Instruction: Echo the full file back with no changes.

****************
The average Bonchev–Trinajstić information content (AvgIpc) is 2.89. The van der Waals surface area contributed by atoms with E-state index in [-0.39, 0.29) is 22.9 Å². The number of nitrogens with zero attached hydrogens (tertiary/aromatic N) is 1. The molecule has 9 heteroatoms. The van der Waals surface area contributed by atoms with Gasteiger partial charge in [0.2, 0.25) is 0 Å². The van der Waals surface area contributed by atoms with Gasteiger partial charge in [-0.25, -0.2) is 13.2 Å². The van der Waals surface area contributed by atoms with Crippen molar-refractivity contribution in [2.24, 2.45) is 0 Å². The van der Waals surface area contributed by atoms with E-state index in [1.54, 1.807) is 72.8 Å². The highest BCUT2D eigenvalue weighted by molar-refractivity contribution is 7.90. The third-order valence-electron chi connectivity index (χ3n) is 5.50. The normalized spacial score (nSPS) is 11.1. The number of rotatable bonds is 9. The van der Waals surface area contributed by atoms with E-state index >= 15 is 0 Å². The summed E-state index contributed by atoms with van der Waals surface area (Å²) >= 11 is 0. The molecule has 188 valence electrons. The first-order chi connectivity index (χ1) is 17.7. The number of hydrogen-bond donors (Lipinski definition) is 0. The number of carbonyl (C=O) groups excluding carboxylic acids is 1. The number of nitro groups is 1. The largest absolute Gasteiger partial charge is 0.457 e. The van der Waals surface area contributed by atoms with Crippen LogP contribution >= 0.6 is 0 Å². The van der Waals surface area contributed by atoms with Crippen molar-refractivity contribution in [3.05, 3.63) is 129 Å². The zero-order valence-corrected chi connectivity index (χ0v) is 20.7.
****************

The average Bonchev–Trinajstić information content (AvgIpc) is 2.89. The van der Waals surface area contributed by atoms with E-state index in [-0.39, 0.29) is 22.9 Å². The number of nitrogens with zero attached hydrogens (tertiary/aromatic N) is 1. The molecule has 9 heteroatoms. The van der Waals surface area contributed by atoms with Gasteiger partial charge in [0.2, 0.25) is 0 Å². The van der Waals surface area contributed by atoms with Gasteiger partial charge in [-0.25, -0.2) is 13.2 Å². The van der Waals surface area contributed by atoms with Crippen molar-refractivity contribution in [2.24, 2.45) is 0 Å². The van der Waals surface area contributed by atoms with E-state index in [1.54, 1.807) is 72.8 Å². The highest BCUT2D eigenvalue weighted by molar-refractivity contribution is 7.90. The third-order valence-electron chi connectivity index (χ3n) is 5.50. The normalized spacial score (nSPS) is 11.1. The number of rotatable bonds is 9. The van der Waals surface area contributed by atoms with E-state index >= 15 is 0 Å². The summed E-state index contributed by atoms with van der Waals surface area (Å²) >= 11 is 0. The molecule has 188 valence electrons. The first-order chi connectivity index (χ1) is 17.7. The number of hydrogen-bond donors (Lipinski definition) is 0. The number of carbonyl (C=O) groups excluding carboxylic acids is 1. The number of nitro groups is 1. The largest absolute Gasteiger partial charge is 0.457 e. The van der Waals surface area contributed by atoms with Crippen LogP contribution >= 0.6 is 0 Å². The van der Waals surface area contributed by atoms with Crippen molar-refractivity contribution in [3.05, 3.63) is 129 Å². The zero-order valence-corrected chi connectivity index (χ0v) is 20.7.